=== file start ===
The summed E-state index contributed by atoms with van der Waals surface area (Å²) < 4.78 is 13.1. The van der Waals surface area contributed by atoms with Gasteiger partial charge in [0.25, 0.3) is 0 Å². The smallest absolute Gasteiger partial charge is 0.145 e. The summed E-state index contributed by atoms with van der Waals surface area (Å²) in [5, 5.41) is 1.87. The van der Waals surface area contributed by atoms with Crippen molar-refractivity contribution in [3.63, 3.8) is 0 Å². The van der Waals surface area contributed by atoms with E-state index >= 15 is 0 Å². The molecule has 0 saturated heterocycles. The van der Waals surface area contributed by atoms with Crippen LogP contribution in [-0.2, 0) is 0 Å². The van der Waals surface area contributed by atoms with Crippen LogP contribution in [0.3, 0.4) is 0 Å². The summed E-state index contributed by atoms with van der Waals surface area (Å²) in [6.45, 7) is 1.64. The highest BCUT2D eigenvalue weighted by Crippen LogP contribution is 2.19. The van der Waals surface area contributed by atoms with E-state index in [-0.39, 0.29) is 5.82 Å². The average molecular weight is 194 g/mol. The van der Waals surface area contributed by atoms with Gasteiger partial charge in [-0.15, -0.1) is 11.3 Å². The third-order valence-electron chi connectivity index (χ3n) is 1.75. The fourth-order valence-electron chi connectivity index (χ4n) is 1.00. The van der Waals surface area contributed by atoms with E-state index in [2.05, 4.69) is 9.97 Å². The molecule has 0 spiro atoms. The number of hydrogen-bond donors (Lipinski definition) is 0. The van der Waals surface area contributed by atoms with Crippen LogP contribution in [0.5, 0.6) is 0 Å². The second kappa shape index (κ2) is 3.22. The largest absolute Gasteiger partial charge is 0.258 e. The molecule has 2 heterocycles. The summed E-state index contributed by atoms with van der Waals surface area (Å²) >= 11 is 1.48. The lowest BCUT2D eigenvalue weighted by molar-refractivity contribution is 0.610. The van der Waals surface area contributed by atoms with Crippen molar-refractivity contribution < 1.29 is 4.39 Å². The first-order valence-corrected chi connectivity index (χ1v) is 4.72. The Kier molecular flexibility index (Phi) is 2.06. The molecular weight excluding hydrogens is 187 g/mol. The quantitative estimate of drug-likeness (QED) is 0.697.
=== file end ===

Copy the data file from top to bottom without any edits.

The summed E-state index contributed by atoms with van der Waals surface area (Å²) < 4.78 is 13.1. The van der Waals surface area contributed by atoms with Gasteiger partial charge in [0.25, 0.3) is 0 Å². The smallest absolute Gasteiger partial charge is 0.145 e. The summed E-state index contributed by atoms with van der Waals surface area (Å²) in [5, 5.41) is 1.87. The van der Waals surface area contributed by atoms with Crippen molar-refractivity contribution in [3.63, 3.8) is 0 Å². The van der Waals surface area contributed by atoms with E-state index >= 15 is 0 Å². The molecule has 0 saturated heterocycles. The van der Waals surface area contributed by atoms with Crippen LogP contribution in [-0.2, 0) is 0 Å². The van der Waals surface area contributed by atoms with Crippen LogP contribution in [0.3, 0.4) is 0 Å². The summed E-state index contributed by atoms with van der Waals surface area (Å²) in [6.45, 7) is 1.64. The highest BCUT2D eigenvalue weighted by Crippen LogP contribution is 2.19. The van der Waals surface area contributed by atoms with E-state index in [-0.39, 0.29) is 5.82 Å². The average molecular weight is 194 g/mol. The van der Waals surface area contributed by atoms with Gasteiger partial charge in [-0.15, -0.1) is 11.3 Å². The third-order valence-electron chi connectivity index (χ3n) is 1.75. The fourth-order valence-electron chi connectivity index (χ4n) is 1.00. The van der Waals surface area contributed by atoms with E-state index in [2.05, 4.69) is 9.97 Å². The molecule has 0 spiro atoms. The number of hydrogen-bond donors (Lipinski definition) is 0. The van der Waals surface area contributed by atoms with Crippen LogP contribution in [0.5, 0.6) is 0 Å². The second kappa shape index (κ2) is 3.22. The largest absolute Gasteiger partial charge is 0.258 e. The molecule has 2 heterocycles. The summed E-state index contributed by atoms with van der Waals surface area (Å²) >= 11 is 1.48. The lowest BCUT2D eigenvalue weighted by molar-refractivity contribution is 0.610. The van der Waals surface area contributed by atoms with Crippen molar-refractivity contribution < 1.29 is 4.39 Å². The first-order valence-corrected chi connectivity index (χ1v) is 4.72. The Kier molecular flexibility index (Phi) is 2.06. The molecular weight excluding hydrogens is 187 g/mol. The quantitative estimate of drug-likeness (QED) is 0.697.